That aside, as a rule, the English language admits adjectives preceding a noun. For instance: A tall boy, a good man, etc. In this way, 'enough', which is a determiner (FYI determiners behave like a hybrid of the adjective and the pronoun), should go before a noun to meet the rule.

In addition, bear in mind that 'enough' is also an adverb with a distinctive position in reference to the elements which it modifies, specifically, adjectives and adverbs. It always goes after an adjective or an adverb. For instance: She is beautiful enough for the role of Juliet. He ran fast enough to catch the bus.

I'm not a native of English so there may be mistakes in my analysis. I'm willingly open to learn others' thinking of this grammatical point.


Dungna, obrigado para sua ajuda. I think, in my long practice of English I have used/heard 'We have time enough' often enough. But most likely outside of USA/GB/Canada. It is still a discussion among non-native Englisch speakers here. Come on, you native girls and boys, have an authoritative say! paco


OK, the authoritative word from someone who born and lived 20-30 years in the UK and 10-20 in Canada and USA. (Dungna, estou 100% de acordo com sua análise).

"Time enough" is a fairly common construction in the UK, though declining. It is much less common in North America and will likely only be encountered there in older literature.

The further back in time you go, the more likely you are to see "enough" coming after certain common nouns, not just "time": I wouldn't be surprised by "room enough (e.g. for us all to lie down)", "food enough (for you to join us at dinner)" etc etc. But these are now definitely antiquated and "time enough" is on the same path.

The famous C17 poem "To His Coy Mistress" begins "Had we but world enough, and time / this coyness, Lady, were no crime"...

The main point for English learners, however, is that in modern English, you just put "enough" before the noun every time. This whole argument is really academic.


muito obrigado jipsi, this was exactly the type of intervention i was waiting for. as a learner speaker of English with experience mainly from outside the English native speaker world, i am often in a situation that i can make myself understood but i am not sure if i use 'proper' English. your contribution clarifies the matter. have a nice weekend paco


We have time enough is certainly correct in English in UK.


Paulenrique that is not an answer. Might be your rules. Both translations I have given are considered correct by English natives.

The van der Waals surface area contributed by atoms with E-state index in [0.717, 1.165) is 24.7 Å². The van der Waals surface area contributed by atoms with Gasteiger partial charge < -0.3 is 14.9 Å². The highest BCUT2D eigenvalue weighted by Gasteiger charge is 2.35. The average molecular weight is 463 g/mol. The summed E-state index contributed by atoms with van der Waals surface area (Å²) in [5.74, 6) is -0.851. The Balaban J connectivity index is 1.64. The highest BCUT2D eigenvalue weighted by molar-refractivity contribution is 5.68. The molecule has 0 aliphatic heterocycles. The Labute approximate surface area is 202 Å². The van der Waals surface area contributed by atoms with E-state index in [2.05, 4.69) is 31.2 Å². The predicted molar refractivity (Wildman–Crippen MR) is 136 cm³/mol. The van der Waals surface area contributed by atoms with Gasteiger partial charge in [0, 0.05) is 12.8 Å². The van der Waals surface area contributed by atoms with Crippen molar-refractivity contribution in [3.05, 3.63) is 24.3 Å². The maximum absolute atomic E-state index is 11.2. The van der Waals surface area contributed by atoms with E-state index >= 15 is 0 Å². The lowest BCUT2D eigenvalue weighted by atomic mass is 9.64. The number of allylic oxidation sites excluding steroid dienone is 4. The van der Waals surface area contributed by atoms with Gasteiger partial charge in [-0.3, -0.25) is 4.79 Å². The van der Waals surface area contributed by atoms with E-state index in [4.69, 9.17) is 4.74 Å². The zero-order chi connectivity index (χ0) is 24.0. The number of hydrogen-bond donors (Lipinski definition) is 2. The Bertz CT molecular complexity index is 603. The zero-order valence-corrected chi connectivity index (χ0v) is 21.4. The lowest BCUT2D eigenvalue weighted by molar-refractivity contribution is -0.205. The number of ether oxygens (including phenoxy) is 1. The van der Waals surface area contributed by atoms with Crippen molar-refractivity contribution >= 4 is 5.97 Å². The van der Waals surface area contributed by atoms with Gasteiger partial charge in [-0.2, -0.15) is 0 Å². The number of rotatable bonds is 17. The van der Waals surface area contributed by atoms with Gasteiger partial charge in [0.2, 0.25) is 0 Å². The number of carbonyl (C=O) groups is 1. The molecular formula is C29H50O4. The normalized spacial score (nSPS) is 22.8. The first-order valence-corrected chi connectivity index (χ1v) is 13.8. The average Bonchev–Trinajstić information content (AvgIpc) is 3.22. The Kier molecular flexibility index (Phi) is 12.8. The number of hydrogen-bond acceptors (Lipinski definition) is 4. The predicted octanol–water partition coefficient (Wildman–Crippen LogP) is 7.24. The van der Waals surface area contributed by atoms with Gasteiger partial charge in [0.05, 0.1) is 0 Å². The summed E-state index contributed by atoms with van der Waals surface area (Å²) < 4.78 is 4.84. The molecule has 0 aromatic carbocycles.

i see...well, that is not my rule. Just a piece of information from "Deep English Grammar - Cambridge" (a very trustworthy source imo).


Putting "enough" after the noun sounds a bit old fashioned, but at least in British English it is common in some set phrases, and as wimatoka says, "time enough" is one of them. Another example is "room enough" and that seems to be acceptable in American English as well: http://www.learnersdictionary.com/definition/enough.


Time enough is perfectly acceptable here.


"We have (or we will have) enough time" is the most common and most neutral way of expressing it. Reversing the order "time enough" is common in set phrases (World enough and time...) and in poetical expressions. It has an archaic flavour and expressions like those are probably seeded into a given modern work to raise the tone or for some other rhetorical purpose.


I disagree, "time enough" is quite common in English conversation and hardly different in meaning from "enough time". You will hear it in football commentary, political speeches, business meetings... it should be accepted in my view.


"Enough time" is used in modern English. "Time enough" had its peak of popularity in the late 1890's.

ngrams - Corpus of English BrE 2009



Thank you David =] good to know.


There is a bit more info here: http://forum.wordreference.com/showthread.php?t=2395692 where one of the people discussing the issue quotes the Cambridge Grammar of the English Language (which is likely to be related to your book). Paraphrasing somewhat, I agree with the conclusion that "We have time enough" doesn't sound quite as natural as a sentence like "We will have time enough for that later".


Thanks a lot! This sentence does sound better to my ears =) but I'm not a native


Then, probably, they simply misplaced that "o", putting it before "suficiente" instead of "tempo".


Yes, if it was a specific sentence: " nós temos o tempo suficiente para terminarmos essa tarefa". Even though, omitting O is the most common way to say that! ;)


Paulenrique. It good be ''high'' English, However we are dealing and speaking in common English. So do English natives. I suggest you add the various correct answers. It makes the course more up todate.


Paulenrique cannot add anything. He doesn't work for Duolingo. He's just here helping us out, that's all.


It's true ThanKwee! But Paulenrique's comments and assistance are so prolific, it is easy to see why wimatoka would have made the mistake of thinking otherwise!